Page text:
Though "Mr. Tambourine Man" would be re-recorded for Dylan's next album, Sony released the complete take recorded for Another Side of Bob Dylan on The Bootleg Series Vol. 7: No Direction Home: The Soundtrack in 2005. Unlike the familiar version recorded for Bringing It All Back Home , this early version has a harmonica intro as well as Ramblin' Jack Elliott singing harmony vocals on the chorus. It was an acetate copy of this version of the song that found its way to the newly formed Byrds in late 1964, leading to their breakthrough electrified recording of the song in advance of its first release by Dylan.
Dylan also recorded two additional songs that did not make the album. The first is "Denise", a song which uses the same music as "Black Crow Blues" but with different lyrics. The second is "California", which again uses "Black Crow Blues"' music as the basic structure of the song. A small section of the "California" lyrics were reused in "Outlaw Blues", a song that appeared on Dylan's next album, Bringing It All Back Home . Both outtakes are circulating.
All tracks are written by Bob Dylan.
|1.||"All I Really Want to Do"||4:04|
|2.||"Black Crow Blues"||3:14|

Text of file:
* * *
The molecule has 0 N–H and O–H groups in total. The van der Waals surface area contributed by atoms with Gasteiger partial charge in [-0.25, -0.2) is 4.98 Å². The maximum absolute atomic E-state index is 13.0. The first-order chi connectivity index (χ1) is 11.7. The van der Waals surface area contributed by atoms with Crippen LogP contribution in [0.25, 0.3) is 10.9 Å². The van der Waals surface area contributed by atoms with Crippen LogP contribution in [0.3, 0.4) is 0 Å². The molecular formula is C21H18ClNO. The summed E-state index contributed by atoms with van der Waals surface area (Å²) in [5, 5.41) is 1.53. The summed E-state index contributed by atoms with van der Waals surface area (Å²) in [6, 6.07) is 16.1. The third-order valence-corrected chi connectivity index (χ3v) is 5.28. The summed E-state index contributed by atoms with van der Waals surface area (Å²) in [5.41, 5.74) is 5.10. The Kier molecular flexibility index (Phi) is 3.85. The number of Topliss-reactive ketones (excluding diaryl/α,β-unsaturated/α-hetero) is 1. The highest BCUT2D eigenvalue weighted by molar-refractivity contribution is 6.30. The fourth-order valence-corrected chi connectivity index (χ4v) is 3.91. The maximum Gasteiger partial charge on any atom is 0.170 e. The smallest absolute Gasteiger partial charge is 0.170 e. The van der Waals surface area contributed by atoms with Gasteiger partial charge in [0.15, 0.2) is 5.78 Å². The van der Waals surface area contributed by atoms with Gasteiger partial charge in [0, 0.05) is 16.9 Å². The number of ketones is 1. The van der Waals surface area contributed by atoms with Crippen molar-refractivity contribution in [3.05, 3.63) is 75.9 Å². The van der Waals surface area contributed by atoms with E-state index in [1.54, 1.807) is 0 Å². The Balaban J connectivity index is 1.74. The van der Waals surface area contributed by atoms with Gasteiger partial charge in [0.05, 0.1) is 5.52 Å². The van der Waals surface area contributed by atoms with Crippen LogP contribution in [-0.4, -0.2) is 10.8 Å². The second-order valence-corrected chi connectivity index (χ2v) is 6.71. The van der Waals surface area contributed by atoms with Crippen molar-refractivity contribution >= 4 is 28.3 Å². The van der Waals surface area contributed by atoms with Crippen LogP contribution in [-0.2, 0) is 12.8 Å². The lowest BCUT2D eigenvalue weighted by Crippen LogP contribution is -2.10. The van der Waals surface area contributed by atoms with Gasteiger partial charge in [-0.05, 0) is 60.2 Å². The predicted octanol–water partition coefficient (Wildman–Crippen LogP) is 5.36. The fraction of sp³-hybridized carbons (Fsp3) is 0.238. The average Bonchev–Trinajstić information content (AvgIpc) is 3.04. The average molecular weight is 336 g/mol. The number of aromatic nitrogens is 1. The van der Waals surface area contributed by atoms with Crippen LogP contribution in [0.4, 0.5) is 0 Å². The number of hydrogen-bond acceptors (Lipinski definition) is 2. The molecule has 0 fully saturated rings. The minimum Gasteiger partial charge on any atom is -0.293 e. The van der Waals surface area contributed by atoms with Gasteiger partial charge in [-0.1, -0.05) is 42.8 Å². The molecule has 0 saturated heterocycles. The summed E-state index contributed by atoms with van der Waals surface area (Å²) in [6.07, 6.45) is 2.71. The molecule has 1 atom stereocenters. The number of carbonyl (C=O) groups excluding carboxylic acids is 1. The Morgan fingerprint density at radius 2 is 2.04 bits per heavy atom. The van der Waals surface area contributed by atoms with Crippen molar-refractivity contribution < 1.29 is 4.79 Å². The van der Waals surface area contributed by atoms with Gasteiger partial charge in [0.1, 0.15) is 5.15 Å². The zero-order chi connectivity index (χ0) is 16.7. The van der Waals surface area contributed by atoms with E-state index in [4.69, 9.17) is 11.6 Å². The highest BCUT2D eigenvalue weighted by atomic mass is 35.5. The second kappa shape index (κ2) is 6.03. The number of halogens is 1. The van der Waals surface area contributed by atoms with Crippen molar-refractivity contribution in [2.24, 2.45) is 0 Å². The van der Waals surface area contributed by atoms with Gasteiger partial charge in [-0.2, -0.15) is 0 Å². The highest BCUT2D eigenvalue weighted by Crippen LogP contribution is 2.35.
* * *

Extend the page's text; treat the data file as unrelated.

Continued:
|3.||"Spanish Harlem Incident"||2:24|
|4.||"Chimes of Freedom"||7:10|
|5.||"I Shall Be Free No. 10"||4:47|
|2.||"My Back Pages"||4:22|
|3.||"I Don't Believe You (She Acts Like We Never Have Met)"||4:22|
|4.||"Ballad in Plain D"||8:16|
|5.||"It Ain't Me Babe"||3:33|
|1964||US Billboard 200||43|
|UK Top 75||8|
|United Kingdom (BPI)||Silver||60,000^|
|United States (RIAA)||Gold||500,000^|
^shipments figures based on certification alone
Bringing It All Back Home is the fifth studio album by American singer-songwriter Bob Dylan. It was released on March 22, 1965, by Columbia Records.
The Freewheelin' Bob Dylan is the second studio album by American singer-songwriter Bob Dylan, released on May 27, 1963 by Columbia Records. Whereas his self-titled debut album Bob Dylan had contained only two original songs, Freewheelin' represented the beginning of Dylan's writing contemporary words to traditional melodies. Eleven of the thirteen songs on the album are Dylan's original compositions. The album opens with "Blowin' in the Wind", which became an anthem of the 1960s, and an international hit for folk trio Peter, Paul & Mary soon after the release of Freewheelin'. The album featured several other songs which came to be regarded as among Dylan's best compositions and classics of the 1960s folk scene: "Girl from the North Country", "Masters of War", "A Hard Rain's a-Gonna Fall" and "Don't Think Twice, It's All Right".